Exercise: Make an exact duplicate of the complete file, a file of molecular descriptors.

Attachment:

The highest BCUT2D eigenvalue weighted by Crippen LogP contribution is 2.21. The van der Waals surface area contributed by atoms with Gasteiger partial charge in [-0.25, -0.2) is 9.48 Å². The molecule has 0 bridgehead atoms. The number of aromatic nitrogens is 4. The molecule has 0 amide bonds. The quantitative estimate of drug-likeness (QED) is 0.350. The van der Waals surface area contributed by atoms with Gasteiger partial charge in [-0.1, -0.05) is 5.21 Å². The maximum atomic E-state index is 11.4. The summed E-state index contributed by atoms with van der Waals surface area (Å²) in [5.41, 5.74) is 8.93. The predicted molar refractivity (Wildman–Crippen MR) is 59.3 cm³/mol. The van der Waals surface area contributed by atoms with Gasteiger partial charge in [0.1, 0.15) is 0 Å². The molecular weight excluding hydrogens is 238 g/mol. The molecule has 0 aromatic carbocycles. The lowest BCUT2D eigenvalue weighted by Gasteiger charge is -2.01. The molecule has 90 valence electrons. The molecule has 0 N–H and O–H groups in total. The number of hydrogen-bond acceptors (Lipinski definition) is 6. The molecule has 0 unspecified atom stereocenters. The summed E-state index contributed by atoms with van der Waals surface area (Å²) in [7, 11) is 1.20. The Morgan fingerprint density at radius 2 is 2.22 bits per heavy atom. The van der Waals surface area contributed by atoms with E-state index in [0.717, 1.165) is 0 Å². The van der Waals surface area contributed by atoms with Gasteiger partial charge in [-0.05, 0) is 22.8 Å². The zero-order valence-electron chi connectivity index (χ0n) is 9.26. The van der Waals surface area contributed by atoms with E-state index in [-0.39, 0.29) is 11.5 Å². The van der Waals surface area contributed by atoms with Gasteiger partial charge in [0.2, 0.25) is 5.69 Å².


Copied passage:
The highest BCUT2D eigenvalue weighted by Crippen LogP contribution is 2.21. The van der Waals surface area contributed by atoms with Gasteiger partial charge in [-0.25, -0.2) is 9.48 Å². The molecule has 0 bridgehead atoms. The number of aromatic nitrogens is 4. The molecule has 0 amide bonds. The quantitative estimate of drug-likeness (QED) is 0.350. The van der Waals surface area contributed by atoms with Gasteiger partial charge in [-0.1, -0.05) is 5.21 Å². The maximum atomic E-state index is 11.4. The summed E-state index contributed by atoms with van der Waals surface area (Å²) in [5.41, 5.74) is 8.93. The predicted molar refractivity (Wildman–Crippen MR) is 59.3 cm³/mol. The van der Waals surface area contributed by atoms with Gasteiger partial charge in [0.1, 0.15) is 0 Å². The molecular weight excluding hydrogens is 238 g/mol. The molecule has 0 aromatic carbocycles. The lowest BCUT2D eigenvalue weighted by Gasteiger charge is -2.01. The molecule has 90 valence electrons. The molecule has 0 N–H and O–H groups in total. The number of hydrogen-bond acceptors (Lipinski definition) is 6. The molecule has 0 unspecified atom stereocenters. The summed E-state index contributed by atoms with van der Waals surface area (Å²) in [7, 11) is 1.20. The Morgan fingerprint density at radius 2 is 2.22 bits per heavy atom. The van der Waals surface area contributed by atoms with E-state index in [0.717, 1.165) is 0 Å². The van der Waals surface area contributed by atoms with Gasteiger partial charge in [-0.05, 0) is 22.8 Å². The zero-order valence-electron chi connectivity index (χ0n) is 9.26. The van der Waals surface area contributed by atoms with E-state index in [-0.39, 0.29) is 11.5 Å². The van der Waals surface area contributed by atoms with Gasteiger partial charge in [0.2, 0.25) is 5.69 Å².